A Visitor’s Guideto San Francisco Cannabis Culture
San Francisco's cannabis scene is a trip. Learn about the city's cannabis history and how we are home to innovative cannabis experiences.
Unlike many U.S. cities navigating a new era of cannabis acceptance for the first time, San Francisco has been driving the “flower power” bus for decades. After all, this is where the battle for cannabis legalization was waged.
San Francisco cannabis is a story of counter culture, activism, advocacy, compassion, and patients' rights. The more you know about the roots of the city’s cannabis culture, the more you will appreciate your visits to our top-shelf shops and lounges.
We invite you to take a trip and experience what makes cannabis in San Francisco so special; but first, take a look under the hood to understand how we got here.
Cannabis inspired literary greats from San Francisco’s Beatnik Generation.
During the Beatnik era of the 1950s and 1960s, the North Beach neighborhood enjoyed a vibrant cannabis scene that surfaced in moody cafes and risque nightclubs. Cannabis enhanced the Beat generation’s edgy creative pursuits, and the budding notion of expanded consciousness. In 1964, famous Beatnik poet Allen Ginsberg founded LeMar (Legalize Marijuana), the first cannabis legalization advocacy organization. To experience one of the iconic hangouts of Ginsburg and his peers, you can still peruse the wide range of literary offerings at City Lights Bookstore. This acclaimed “champion of progressive thinking” continues to host author conversations and poetry readings – a perfect pairing for an elevated afternoon.
A central symbol for hippie culture, cannabis shined during the Summer of Love.
The legendary 1967 “Summer of Love” drew an estimated 100,000 (mostly) young people from around the world to the Haight-Ashbury neighborhood. United in thought and in song by the instant classic, “Be Sure to Wear Flowers in Your Hair”, cannabis represented peace, mind-expansion, and trust in natural earth remedies amongst hippies. During that summer, the Sharon Meadows area of Golden Gate Park was dubbed “Hippie Hill” after it became a popular meeting spot for cultural exchanges around art, literature, music, psychedelics, and the anti-war movement. To this day, every year on April 20th, crowds gather on the lush lawn of Hippie Hill for a celebration of the high holiday. If you’re looking for a cannabis-themed souvenir, be sure to stop in one of the neighborhood’s many head shops or dress the part with color pops of tie-dyed apparel at Love on Haight.
Compassionate cannabis is embedded in the city’s LGBTQ+ community and culture.
The Castro neighborhood was home to cannabis pioneer and industry icon Dennis Peron, also known as “The Father of Medical Cannabis”. During the HIV/AIDS crisis of the 1980s and 1990s, cannabis emerged as a frontline relief medicine and helped reduce suffering by stimulating appetite and diminishing nausea for many patients. The intersection of Noe and Market Streets is one of the most historically significant cannabis corners in the city. When you land here, prepare to walk in the footsteps of fierce, compassionate cannabis advocates. Medical cannabis matriarch Brownie Mary and Peron first began strategizing how to get cannabis to those in need while sitting at Café Flore in 1974. While visiting this corner of the Castro, be sure to stop in the equity-owned Flore Store, where a thoughtfully-curated selection of cannabis products reflects the care and craftsmanship of legacy-growing regions in the state’s Emerald Triangle. The Flore Store is the community’s steward and protector of cannabis history, as visualized by a cannabis mural that honors the leaders of compassionate cannabis. This mural is designated as the first monument on The Cannabis Trail of California.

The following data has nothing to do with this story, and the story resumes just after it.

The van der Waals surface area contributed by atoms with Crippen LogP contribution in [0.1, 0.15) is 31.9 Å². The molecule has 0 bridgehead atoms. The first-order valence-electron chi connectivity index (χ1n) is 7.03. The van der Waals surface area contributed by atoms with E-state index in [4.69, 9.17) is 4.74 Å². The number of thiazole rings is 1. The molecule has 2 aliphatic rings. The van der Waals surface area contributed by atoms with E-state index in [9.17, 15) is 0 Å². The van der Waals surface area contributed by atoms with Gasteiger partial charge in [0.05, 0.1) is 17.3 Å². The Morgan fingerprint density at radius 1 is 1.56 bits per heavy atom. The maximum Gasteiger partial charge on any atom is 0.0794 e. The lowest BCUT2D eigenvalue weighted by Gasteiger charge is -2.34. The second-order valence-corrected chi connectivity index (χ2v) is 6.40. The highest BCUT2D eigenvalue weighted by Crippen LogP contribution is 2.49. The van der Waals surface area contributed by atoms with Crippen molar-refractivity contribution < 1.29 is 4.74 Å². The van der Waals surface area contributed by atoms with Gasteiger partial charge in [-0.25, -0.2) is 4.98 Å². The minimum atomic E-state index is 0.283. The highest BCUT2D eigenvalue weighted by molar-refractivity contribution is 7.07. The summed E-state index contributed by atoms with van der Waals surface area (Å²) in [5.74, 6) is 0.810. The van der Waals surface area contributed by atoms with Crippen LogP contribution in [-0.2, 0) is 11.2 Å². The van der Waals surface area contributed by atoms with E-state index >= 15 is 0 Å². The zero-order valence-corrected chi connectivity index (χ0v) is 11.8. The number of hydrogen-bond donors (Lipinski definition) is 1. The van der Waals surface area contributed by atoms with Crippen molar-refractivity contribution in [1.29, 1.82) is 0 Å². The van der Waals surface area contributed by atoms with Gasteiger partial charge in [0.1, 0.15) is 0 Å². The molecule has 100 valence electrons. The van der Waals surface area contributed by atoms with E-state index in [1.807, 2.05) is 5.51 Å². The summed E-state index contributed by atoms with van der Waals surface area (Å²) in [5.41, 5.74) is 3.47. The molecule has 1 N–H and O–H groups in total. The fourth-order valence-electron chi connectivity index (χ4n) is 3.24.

San Francisco’s cannabis businesses reflect restorative justice for community members harmed by the War on Drugs.
Today, many of the city’s cannabis shops and lounges are owned and operated by people disproportionately targeted for arrest and incarceration during the failed War on Drugs. With an emphasis on diversity, equity, and inclusion, San Francisco’s Cannabis Equity Program is regarded as a leading model for restorative justice in the industry, prioritizing BIPOC and LGBTQ+ ownership in the city’s burgeoning cannabis scene.
As the first shop to open under the equity program, Berner’s on Haight is also the first Black-owned cannabis shop in the city. Located in the heart of the Haight-Ashbury neighborhood, they honor this history by carrying a selection of equity-owned, local brands.
Today, San Francisco is home to some of the world’s most innovative cannabis experiences.
San Francisco is a playground for the senses, where cannabis is poised to be your companion for experience enhancement. Stunning cannabis shops and innovative lounges are dotted throughout the city’s 49 square miles. Much like the variety of cannabis cultivars (commonly referred to as strains), every neighborhood has its recognizable flavor and vibe. Go ahead and enjoy cannabis paired with world-class arts and food experiences that you can only find in San Francisco.
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